adapt their strategies and ultimately become more ethical.
These “flags” can also be described as the megatrends that shape the world as we know it today. This includes the global anti-establishment movement linked to inequality; the so-called “green” flag, which indicates our current state of environmental disaster; the uncertainty caused by the pandemic; and the changing work environment influenced by the adoption of AI and robotics.
Sunter believes that by analyzing these trends, companies “can be made to act more ethically and adapt their strategies and tactics to some of the flags that are emerging in the external environment.”
Kate Elliot, Assistant Director of Ethical, Sustainable and Impact Research at Rathbone Greenbank Investments, agrees that as an investment firm it is critical to have a “general sustainable investment philosophy and organizational values” that determine whether a particular investment is ethically appropriate is.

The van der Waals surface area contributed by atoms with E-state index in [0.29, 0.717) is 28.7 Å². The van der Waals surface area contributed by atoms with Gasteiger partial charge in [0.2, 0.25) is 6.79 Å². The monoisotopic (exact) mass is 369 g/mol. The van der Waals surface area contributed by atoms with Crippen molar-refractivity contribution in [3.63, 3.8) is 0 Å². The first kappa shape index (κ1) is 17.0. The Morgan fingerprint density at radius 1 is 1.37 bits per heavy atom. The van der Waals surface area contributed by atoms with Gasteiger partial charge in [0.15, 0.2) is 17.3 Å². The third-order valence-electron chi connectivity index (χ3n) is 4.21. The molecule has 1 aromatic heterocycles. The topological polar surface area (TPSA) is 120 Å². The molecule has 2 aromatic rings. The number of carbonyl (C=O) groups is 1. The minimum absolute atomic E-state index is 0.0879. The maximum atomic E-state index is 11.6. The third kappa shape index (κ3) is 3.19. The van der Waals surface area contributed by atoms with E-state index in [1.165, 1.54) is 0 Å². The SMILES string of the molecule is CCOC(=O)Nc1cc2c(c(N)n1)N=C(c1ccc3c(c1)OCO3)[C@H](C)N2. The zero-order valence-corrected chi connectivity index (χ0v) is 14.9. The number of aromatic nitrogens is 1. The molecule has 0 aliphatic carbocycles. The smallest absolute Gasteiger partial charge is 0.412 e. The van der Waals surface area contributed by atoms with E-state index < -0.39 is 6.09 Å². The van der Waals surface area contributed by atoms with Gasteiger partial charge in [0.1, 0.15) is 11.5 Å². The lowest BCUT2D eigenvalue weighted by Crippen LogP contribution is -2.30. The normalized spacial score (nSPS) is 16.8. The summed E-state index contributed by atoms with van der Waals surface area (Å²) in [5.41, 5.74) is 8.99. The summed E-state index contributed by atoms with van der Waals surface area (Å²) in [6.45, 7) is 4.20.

“We want to avoid companies doing harm and invest in companies that benefit people and the planet,” she says.
“This means, for example, that we would never invest in a tobacco stock, even if a client’s own responsible investment policy permitted it.”
She adds, however, that “almost the easier part of that equation” is to exclude companies based on their activities, while “it is important to look at a company’s behavior and culture when considering whether it is comfortable in our investment universe.” find is “. .
“The benefit of specific exclusions is that they have clear red lines and help investors define what stocks they are buying,” she says.
“However, if you’re not careful, set exclusions can leave you reliant on individual data points rather than understanding what you’re investing in and why.”
In their view, Tesla is a good example: a stock that, because of its innovation in electric vehicles and battery technology, is seen by many as a strong addition to an environmentally conscious portfolio.
However, Elliot says, “When we looked at it with our proprietary screens, we had concerns about US labor standards and governance. Add that Bitcoin was recently purchased and even the company’s environmental performance is not looking so good.